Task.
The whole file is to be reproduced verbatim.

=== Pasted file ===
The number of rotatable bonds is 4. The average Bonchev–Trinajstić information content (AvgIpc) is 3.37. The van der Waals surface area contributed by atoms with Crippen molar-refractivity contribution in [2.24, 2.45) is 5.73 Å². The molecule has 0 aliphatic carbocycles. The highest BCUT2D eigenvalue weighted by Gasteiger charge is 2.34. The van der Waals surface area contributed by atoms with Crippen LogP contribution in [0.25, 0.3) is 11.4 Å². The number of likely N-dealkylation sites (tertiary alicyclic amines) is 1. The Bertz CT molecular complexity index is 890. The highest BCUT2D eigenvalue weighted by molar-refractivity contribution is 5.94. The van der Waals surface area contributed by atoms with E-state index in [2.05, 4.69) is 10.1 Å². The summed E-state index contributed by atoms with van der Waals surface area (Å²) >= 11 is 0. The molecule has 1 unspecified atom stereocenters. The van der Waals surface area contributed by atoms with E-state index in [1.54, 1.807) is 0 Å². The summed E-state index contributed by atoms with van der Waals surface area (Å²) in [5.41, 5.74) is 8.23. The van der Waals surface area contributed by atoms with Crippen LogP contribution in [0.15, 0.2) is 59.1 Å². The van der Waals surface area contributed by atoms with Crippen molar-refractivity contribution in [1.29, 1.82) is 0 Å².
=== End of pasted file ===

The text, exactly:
The number of rotatable bonds is 4. The average Bonchev–Trinajstić information content (AvgIpc) is 3.37. The van der Waals surface area contributed by atoms with Crippen molar-refractivity contribution in [2.24, 2.45) is 5.73 Å². The molecule has 0 aliphatic carbocycles. The highest BCUT2D eigenvalue weighted by Gasteiger charge is 2.34. The van der Waals surface area contributed by atoms with Crippen LogP contribution in [0.25, 0.3) is 11.4 Å². The number of likely N-dealkylation sites (tertiary alicyclic amines) is 1. The Bertz CT molecular complexity index is 890. The highest BCUT2D eigenvalue weighted by molar-refractivity contribution is 5.94. The van der Waals surface area contributed by atoms with E-state index in [2.05, 4.69) is 10.1 Å². The summed E-state index contributed by atoms with van der Waals surface area (Å²) >= 11 is 0. The molecule has 1 unspecified atom stereocenters. The van der Waals surface area contributed by atoms with E-state index in [1.54, 1.807) is 0 Å². The summed E-state index contributed by atoms with van der Waals surface area (Å²) in [5.41, 5.74) is 8.23. The van der Waals surface area contributed by atoms with Crippen LogP contribution in [0.15, 0.2) is 59.1 Å². The van der Waals surface area contributed by atoms with Crippen molar-refractivity contribution in [1.29, 1.82) is 0 Å².